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How investor owned hospitals are managing through the Covid-19 crisis
The size of the US healthcare industry has grown in consecutive years, in part due to the aging population, growing chronic illnesses and also through wastage and inefficiencies, and with it has also come soaring healthcare costs. That has led to its critics calling the US system Byzantine, where far more is spent on obtaining mediocre results relative to other developed markets. Pharmaceutical companies, medical equipment manufacturers, pharmacy benefit manager middlemen, the oligopoly of drug distributors, physician and nurse staffing groups and the multitude of healthcare insurance providers all have a part to play in making it work. Here we focus on the area at the front line facing Covid patients, hospital and healthcare facilities, its structure, how they managed through the deadliest pandemic of our generation and why we believe capital markets will continue to support them.
According the to the American Hospital Association, 56% of community hospitals in the US are non-government non-profit, 19% are owned by state and local government and the remaining 25% are for-profit hospitals owned by investors. Two thirds of these hospitals are in urban locations, with populations over 500,000, and are often part of a larger streamlined network of facilities offering a full-suite of services, while the remaining third of hospital in rural locations are typically fitted with 100 or fewer beds and may need to transport patients outside of its network if specialized care is required. Unlike many developed nations, US hospitals are reimbursed through an array of channels, as healthcare coverage is not universally available to all its citizens. The government covers payments for the elderly and those on lower income through its Medicare and Medicaid programs while commercial insurance coverage can be obtained privately and mostly through employer linked programs.
At the height of the pandemic, the US Surgeon General advised the nation’s hospitals to 1) free up capacity, 2) conserve personal protective equipment (PPE) and 3) minimise the risk of virus spread within hospitals. Healthcare facilities moved at what appeared breakneck speed to postpone discretionary medical procedures and reallocate hospital resource to Covid patients. Elective procedures (which account for an estimated 55% of total hospital revenue) by definition are non-urgent procedures and it is not uncommon for these to be postponed by patients. They are also generally not cancelled, which gave hospital operators confidence the procedures would still be completed once normality returned. Operationally, the problem for hospitals was managing patient admissions, sourcing supplies and safeguarding other patients. Financially, cost control, management of working capital and timing of cash flows was also crucial for surviving this black swan event.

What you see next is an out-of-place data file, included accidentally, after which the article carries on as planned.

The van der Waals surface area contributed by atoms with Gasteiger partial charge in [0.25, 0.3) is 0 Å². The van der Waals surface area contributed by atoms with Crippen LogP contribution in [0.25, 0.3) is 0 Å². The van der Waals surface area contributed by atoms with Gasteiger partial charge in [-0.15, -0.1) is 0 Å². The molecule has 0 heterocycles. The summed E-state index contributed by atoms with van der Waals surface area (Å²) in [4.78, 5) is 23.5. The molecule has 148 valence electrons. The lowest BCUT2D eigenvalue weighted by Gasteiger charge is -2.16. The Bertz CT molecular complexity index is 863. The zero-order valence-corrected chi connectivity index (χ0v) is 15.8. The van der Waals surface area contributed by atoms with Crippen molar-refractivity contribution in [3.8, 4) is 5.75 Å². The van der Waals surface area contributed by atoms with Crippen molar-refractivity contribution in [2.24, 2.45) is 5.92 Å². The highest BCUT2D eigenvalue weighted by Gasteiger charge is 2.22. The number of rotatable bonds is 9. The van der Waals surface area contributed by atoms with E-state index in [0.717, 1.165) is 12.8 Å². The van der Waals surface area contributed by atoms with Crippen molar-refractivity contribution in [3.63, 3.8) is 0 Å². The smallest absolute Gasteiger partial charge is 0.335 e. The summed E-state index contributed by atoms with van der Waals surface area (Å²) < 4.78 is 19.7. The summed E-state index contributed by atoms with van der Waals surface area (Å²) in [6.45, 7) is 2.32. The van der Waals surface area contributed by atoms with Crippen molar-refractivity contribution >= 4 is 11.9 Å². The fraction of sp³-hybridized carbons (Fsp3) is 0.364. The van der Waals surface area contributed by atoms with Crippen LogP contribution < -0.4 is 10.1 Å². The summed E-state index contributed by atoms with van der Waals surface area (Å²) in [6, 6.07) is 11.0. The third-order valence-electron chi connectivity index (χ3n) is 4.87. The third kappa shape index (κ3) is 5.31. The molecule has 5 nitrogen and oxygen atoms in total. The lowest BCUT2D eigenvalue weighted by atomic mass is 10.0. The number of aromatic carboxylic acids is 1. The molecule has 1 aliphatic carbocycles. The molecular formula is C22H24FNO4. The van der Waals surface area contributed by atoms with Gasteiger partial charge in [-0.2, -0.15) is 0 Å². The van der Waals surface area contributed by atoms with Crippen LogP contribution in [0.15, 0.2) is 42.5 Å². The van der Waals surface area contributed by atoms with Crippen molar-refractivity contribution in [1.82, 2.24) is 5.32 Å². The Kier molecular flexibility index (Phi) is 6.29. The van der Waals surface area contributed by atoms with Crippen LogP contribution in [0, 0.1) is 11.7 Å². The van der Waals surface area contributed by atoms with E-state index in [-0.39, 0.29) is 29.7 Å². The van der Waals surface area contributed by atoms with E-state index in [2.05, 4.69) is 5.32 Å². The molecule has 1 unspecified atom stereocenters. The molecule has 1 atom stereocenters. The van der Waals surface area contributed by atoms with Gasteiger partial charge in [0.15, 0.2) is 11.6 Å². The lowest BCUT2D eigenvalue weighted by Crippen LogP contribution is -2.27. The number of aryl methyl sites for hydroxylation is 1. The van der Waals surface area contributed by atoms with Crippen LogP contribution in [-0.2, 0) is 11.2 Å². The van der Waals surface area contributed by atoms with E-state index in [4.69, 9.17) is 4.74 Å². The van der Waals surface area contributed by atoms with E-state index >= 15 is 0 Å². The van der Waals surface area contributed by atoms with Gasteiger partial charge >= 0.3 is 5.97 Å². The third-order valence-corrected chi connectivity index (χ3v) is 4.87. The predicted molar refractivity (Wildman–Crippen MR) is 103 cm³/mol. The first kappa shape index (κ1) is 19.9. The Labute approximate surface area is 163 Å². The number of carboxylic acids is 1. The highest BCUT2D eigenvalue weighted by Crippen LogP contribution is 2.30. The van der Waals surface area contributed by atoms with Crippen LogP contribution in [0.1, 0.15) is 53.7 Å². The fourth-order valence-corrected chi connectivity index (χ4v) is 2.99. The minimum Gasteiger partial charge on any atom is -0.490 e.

It was always highly likely that Federal aid would become available for the front line industries working to mitigate the pandemic spread. Until a Covid vaccine is manufactured and distributed, the ability for the economy to stay open greatly depends on hospitals being able to fully function. When the coronavirus aid relief program (CARES Act) was passed in Congress, it didn’t disappoint. The package included grants to reimburse hospitals for Covid patient care, advance Medicare payments to relieve working capital and cash flow pressures and sequestration relief for Medicare reduction.
We believe the financial health of healthcare facilities will remain a point of focus for the general public, the government and investors because of the pandemic. While we are already paying attention to hospital’s practices, we think it makes sense to seek out investment opportunities: we have identified two in this space: HCA and Tenet Healthcare. Best in class hospital operator HCA, recognised for its track record of flexible capital allocation policies, wasted no time in suspending its share repurchases and deferring planned capital expenditure to protect its credit profile. HCA also leaned on its banks for additional capacity in its credit lines while Tenet successfully tapped the capital markets to bolster its liquidity. We are also impressed by HCA and Tenet’s low operating leverage and their management team’s ability to reduce variable costs to protect profitability margins through the downturn.
We are now six months from the start of the pandemic and five months into a bull market run. The protocol for treating Covid patients has shifted its focus from mortality to morbidity, as community spread has been more concentrated in the country’s younger demographic. While we still don’t have a Covid vaccine, cases of infections have been rising again and the US healthcare system will once again become topical in the US election debates. We believe hospital operators should be recognised for their resilience in managing operational and financial challenges and will emerge from this health crisis as one of the strongest healthcare subsegments under the “new normal”.
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If not otherwise indicated, all graphs are sourced from Dolfin research, October 2020.
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